Past, Present and Future

This newsletter I want to dedicate to Darryl who is turning 80 years old shortly.

When I arrived in Nicaragua thirteen years ago, my predecessor Dr. Darryl Mortenson was retiring after a lifetime career working in overseas community development on four continents. Darryl was a wealth of knowledge and everyone

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I met had a great deal of respect for him. We overlapped for about three weeks and in that time, I became very aware of what big shoes I had to fill. Darryl used every moment to share with me his insights into what he called ‘people centered community development.’ Darryl loved to share simple but yet very profound ‘sayings’ and was always quick to follow up with a story to demonstrate his point. A number of Darryl’s sayings still stick in my mind… let me share a few:

  • “Start small, slow and simple and avoid paternalism at all cost.”
  • “Do not confuse community development with project development. Community development is working with the people; project development is doing it for the people. Projects should be used only to help people learn the process of development.”
  • “Only help a community when it’s ready – just because a community is poor doesn’t mean it is ready.”
  • “The impact of our work will emerge in the generation to follow. We usually never get a chance to see the fruit of the work we start.”

I spent last week evaluating a program we support with our partner Accion Medica Cristiana (AMC) in the mountains of Central Nicaragua. Our work with AMC is primarily focused on working with farmers to improve yields, protect the soil, plant ‘kitchen gardens’ and diversify crops. In addition, we facilitate infrastructure projects and train local water committees to manage them. We also interact with groups in the communities to think through important issues like how to adapt to a changing climate and add value to the products that are produced in their community. And of course, we also engage community leaders to empower their community by modeling servant leadership and visioning for a preferred future. We witnessed evidence of this taking place with what we saw with our eyes and in the discussions with various stakeholders in the communities we visited.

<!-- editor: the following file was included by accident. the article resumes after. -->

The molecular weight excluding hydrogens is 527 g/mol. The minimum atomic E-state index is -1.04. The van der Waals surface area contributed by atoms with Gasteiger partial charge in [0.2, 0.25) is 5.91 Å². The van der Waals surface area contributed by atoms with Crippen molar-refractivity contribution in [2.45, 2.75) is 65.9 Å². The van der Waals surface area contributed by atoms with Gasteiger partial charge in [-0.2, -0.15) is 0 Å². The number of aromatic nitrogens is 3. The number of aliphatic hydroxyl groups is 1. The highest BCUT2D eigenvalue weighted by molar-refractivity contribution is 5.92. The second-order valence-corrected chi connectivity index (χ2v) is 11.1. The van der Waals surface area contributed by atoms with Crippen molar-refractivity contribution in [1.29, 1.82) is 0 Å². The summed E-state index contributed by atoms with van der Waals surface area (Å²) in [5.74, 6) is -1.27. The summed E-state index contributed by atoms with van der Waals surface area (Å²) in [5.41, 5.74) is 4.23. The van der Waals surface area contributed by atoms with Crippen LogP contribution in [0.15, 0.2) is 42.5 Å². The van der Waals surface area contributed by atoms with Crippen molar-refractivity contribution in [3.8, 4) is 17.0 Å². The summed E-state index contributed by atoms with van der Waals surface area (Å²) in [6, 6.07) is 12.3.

We also used a lot of simple ‘participatory tools’ to encourage discussions that make it easier to understand the changes taking place in the community overtime. One of tools we used requires participants to form three groups and draw a map as to what their community looked like in the past, how it looks now, and what they want it to look like in the future.  An older man named Don Digno presented the ‘past’ and described how the land was essentially deforested with a handful of farmers working as day laborers.IMG_1375-001.JPG The ‘present’ drawing, presented by Dixon, a young man in his twenties, vividly demonstrated how a lot of changes had taken place.  Coffee groves had taken the place of pasture land, trees had been planted, and a water system now was tapped into most of the homes. IMG_1376-001.JPGDixon proudly pointed out on the map the school that was recently built and the road that allowed vehicle access to the community. The third drawing was confidently presented by two teenagers, Maydolina and Gilbert.IMG_1377-001.JPGTheir community map for the future included electrical poles, roads to the homes, even more tree cover, wildlife returning, youth going to high school and a bridge over a river.

There were a number of things that impressed me about this community, but the one thing that stuck out was the way the younger generation was so empowered and engaged in telling the story of their community. Certainly, they were benefitting from the hard work invested by their parents who proudly sat by and watched. It occurred to me that I was witnessing what Darryl hinted at when he said “The impact of our work will emerge in the generations to follow. We usually never get a chance to see the fruit of the work we start.”

Darryl, I had the privilege of seeing the fruit of our work.  Happy Birthday Darryl!

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